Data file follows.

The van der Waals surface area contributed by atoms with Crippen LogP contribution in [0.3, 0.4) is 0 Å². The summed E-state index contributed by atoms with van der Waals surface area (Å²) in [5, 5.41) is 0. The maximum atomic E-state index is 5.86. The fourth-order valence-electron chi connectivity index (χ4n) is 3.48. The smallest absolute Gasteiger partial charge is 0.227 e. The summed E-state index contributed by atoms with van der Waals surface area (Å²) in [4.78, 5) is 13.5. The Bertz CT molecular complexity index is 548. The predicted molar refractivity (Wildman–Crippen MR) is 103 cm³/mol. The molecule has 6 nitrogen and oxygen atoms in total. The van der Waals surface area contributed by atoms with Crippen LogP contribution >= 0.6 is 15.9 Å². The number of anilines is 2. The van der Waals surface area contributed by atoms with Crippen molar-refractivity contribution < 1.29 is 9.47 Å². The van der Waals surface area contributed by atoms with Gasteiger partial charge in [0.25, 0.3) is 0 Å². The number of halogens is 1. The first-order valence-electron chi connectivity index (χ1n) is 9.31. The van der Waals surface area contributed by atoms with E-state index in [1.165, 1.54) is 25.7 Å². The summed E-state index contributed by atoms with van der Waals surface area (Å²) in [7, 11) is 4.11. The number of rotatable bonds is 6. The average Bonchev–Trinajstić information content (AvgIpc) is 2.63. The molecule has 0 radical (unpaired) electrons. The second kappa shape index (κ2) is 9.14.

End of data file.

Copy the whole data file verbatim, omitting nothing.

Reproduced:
The van der Waals surface area contributed by atoms with Crippen LogP contribution in [0.3, 0.4) is 0 Å². The summed E-state index contributed by atoms with van der Waals surface area (Å²) in [5, 5.41) is 0. The maximum atomic E-state index is 5.86. The fourth-order valence-electron chi connectivity index (χ4n) is 3.48. The smallest absolute Gasteiger partial charge is 0.227 e. The summed E-state index contributed by atoms with van der Waals surface area (Å²) in [4.78, 5) is 13.5. The Bertz CT molecular complexity index is 548. The predicted molar refractivity (Wildman–Crippen MR) is 103 cm³/mol. The molecule has 6 nitrogen and oxygen atoms in total. The van der Waals surface area contributed by atoms with Crippen LogP contribution >= 0.6 is 15.9 Å². The number of anilines is 2. The van der Waals surface area contributed by atoms with Crippen molar-refractivity contribution < 1.29 is 9.47 Å². The van der Waals surface area contributed by atoms with Gasteiger partial charge in [0.25, 0.3) is 0 Å². The number of halogens is 1. The first-order valence-electron chi connectivity index (χ1n) is 9.31. The van der Waals surface area contributed by atoms with E-state index in [1.165, 1.54) is 25.7 Å². The summed E-state index contributed by atoms with van der Waals surface area (Å²) in [7, 11) is 4.11. The number of rotatable bonds is 6. The average Bonchev–Trinajstić information content (AvgIpc) is 2.63. The molecule has 0 radical (unpaired) electrons. The second kappa shape index (κ2) is 9.14.